The Fram: A Victorian expedition to the North Pole that was as brilliant as it was bonkers

'The Fram in the Ice', 1895, (1897).
'The Fram in the Ice', 1895, (1897). (Image credit: Print Collector / Contributor via Getty Images)

The Fram is one of the most bonkers and brilliant experiments ever devised because it had that perfect combination of boldness, scientific rigor and just absolute silliness.

In the late 1800s there were people trying to find and go to the poles but while the route to the South Pole was hard and very far away, you had to walk across land. They didn't know what was in the middle, but fundamentally you had to walk across land to get there.

The North Pole is much closer. It seems like you should be able to get there, but no one could do it, and that's because it's a frozen ocean, where the top is broken up into all these ice floes that are always moving around. And they're always moving. You have to cross the gaps to get to the next bit of ice, and the wind could be pushing it back the way you came—you don't go anywhere. And if you put a ship in it? Then when the wind pushes the ice together, your ship gets squeezed, it breaks and you all die.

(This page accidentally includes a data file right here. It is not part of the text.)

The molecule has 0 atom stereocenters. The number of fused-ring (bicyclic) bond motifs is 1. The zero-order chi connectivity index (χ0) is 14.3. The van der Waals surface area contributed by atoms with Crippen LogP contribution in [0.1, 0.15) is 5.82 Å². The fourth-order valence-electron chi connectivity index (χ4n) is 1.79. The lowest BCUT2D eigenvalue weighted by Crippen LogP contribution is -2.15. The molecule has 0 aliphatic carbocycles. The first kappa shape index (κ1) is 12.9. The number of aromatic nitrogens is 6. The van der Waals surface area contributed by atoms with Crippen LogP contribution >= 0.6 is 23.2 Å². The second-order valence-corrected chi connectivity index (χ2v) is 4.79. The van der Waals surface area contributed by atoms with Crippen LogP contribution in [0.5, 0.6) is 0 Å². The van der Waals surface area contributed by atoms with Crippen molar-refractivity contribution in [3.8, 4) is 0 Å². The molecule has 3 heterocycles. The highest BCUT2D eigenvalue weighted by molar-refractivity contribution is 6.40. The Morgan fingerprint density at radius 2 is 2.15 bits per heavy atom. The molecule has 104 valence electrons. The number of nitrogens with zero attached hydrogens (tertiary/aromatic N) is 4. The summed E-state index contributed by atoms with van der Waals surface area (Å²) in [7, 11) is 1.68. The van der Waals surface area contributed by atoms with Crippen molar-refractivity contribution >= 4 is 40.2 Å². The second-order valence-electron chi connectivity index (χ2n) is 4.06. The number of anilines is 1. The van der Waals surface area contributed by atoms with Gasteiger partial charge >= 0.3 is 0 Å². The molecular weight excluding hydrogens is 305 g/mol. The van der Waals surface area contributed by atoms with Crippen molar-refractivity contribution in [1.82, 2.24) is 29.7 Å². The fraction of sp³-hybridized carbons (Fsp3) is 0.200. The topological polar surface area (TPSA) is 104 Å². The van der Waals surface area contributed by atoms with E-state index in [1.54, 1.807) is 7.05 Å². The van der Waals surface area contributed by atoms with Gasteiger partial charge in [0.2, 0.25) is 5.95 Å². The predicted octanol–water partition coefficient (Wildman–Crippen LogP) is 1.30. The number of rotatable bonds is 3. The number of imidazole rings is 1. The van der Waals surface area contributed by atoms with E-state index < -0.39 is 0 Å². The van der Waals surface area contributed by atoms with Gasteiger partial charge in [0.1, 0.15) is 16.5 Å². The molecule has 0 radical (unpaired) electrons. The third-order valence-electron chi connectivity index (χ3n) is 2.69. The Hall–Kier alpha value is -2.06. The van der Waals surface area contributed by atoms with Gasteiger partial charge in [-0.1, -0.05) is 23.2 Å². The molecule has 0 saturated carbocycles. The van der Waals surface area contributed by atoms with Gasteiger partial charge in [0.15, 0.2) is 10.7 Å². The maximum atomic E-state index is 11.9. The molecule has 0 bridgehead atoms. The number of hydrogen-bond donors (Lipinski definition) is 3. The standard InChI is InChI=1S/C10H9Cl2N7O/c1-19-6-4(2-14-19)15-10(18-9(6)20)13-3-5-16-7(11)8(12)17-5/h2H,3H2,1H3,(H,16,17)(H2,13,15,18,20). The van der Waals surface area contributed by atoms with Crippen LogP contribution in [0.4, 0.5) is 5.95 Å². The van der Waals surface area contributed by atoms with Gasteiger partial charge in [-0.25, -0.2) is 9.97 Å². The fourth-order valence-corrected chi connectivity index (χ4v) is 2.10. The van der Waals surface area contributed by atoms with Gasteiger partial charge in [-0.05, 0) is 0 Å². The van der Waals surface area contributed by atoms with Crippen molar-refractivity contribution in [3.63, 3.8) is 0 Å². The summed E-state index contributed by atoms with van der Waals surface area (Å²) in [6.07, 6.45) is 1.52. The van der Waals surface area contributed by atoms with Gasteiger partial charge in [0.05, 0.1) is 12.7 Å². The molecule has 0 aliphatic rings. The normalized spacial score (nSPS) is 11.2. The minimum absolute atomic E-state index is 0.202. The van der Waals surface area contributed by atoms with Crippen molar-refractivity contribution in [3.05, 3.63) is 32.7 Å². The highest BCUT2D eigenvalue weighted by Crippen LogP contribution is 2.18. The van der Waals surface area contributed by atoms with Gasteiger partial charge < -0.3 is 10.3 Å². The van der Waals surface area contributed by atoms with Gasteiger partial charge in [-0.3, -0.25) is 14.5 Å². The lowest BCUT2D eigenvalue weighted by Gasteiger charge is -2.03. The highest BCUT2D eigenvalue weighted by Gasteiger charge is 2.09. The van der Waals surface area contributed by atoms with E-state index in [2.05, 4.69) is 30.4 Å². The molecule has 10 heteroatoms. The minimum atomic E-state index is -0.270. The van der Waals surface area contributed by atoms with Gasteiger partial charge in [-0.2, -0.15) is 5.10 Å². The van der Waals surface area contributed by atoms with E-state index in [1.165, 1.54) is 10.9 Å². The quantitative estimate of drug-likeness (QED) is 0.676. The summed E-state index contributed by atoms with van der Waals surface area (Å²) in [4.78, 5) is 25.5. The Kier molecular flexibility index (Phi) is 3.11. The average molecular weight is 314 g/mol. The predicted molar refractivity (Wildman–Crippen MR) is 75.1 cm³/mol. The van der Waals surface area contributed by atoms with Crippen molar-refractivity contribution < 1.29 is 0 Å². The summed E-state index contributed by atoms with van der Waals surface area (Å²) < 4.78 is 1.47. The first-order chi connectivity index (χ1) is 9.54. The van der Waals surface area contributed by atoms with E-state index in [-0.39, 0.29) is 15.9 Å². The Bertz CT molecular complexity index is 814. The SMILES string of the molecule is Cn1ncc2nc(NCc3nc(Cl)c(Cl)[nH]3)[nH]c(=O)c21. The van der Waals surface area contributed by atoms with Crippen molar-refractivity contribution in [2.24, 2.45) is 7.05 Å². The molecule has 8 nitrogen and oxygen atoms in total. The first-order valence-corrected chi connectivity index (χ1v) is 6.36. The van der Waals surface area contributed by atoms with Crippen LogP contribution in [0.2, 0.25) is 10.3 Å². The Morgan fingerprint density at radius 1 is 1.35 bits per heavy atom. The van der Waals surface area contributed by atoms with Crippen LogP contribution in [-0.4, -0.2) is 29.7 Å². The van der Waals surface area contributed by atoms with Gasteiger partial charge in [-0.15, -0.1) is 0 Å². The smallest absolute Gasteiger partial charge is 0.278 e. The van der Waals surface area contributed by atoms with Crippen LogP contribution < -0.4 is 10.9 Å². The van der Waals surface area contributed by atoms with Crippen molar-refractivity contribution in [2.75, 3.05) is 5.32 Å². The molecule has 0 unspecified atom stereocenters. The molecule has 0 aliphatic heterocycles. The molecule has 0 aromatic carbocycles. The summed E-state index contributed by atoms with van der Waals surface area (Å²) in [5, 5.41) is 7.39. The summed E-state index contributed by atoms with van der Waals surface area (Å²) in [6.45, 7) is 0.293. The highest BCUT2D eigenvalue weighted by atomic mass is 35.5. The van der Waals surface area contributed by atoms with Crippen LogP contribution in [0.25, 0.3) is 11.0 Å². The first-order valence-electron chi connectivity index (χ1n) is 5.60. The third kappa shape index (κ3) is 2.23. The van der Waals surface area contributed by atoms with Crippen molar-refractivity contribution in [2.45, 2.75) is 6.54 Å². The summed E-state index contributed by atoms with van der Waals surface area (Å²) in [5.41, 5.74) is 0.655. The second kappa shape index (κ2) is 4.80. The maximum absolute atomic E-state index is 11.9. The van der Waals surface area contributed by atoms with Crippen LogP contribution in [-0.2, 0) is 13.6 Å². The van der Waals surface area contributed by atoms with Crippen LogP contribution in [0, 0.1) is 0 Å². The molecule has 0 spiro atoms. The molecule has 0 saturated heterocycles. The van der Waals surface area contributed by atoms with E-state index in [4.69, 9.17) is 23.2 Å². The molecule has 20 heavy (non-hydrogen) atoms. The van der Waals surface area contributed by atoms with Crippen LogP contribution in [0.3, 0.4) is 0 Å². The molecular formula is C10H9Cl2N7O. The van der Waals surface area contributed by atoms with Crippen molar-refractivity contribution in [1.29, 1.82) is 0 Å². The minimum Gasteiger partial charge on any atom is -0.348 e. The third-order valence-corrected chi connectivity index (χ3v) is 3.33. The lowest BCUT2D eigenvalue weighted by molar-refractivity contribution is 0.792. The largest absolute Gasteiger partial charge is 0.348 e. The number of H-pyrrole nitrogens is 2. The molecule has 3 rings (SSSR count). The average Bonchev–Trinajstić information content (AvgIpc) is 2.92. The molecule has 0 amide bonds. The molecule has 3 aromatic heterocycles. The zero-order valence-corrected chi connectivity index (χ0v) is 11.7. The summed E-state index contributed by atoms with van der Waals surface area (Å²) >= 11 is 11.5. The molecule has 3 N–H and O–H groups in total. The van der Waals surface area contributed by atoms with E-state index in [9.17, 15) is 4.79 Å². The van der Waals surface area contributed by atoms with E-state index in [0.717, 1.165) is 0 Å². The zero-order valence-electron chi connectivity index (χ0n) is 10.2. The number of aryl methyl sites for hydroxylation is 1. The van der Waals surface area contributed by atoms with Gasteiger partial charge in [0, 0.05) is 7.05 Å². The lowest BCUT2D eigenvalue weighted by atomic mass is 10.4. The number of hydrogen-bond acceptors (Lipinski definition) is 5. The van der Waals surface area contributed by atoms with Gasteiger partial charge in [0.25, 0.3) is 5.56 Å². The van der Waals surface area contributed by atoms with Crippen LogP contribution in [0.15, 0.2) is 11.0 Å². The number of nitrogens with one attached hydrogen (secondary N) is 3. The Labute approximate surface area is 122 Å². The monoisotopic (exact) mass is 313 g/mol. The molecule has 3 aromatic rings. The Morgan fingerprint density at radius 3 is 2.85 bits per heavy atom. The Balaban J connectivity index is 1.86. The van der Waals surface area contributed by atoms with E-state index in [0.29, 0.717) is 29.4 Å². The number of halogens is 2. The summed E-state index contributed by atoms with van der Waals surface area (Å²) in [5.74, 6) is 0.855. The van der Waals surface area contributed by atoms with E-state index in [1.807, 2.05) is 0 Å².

Related: 'Earth's civilizations are shaped by what the ocean engine does,' says oceanographer Helen Czerski

No one could work out a way to get to the North Pole, but then there was a shipwreck on the Russian side of the Arctic, and three years later bits of it washed up on the shore on the Canadian side. This started the idea that, maybe, there's a current that goes across all the way across the Arctic from the Russian side to the Canadian side. But obviously it's hard to see because it's covered by moving bits of ice.

Fridtjof Nansen, a Norwegian skier, adventurer and scientist, said "look, if there's this current, then maybe the way to get to the North Pole is to work with it, rather than against it."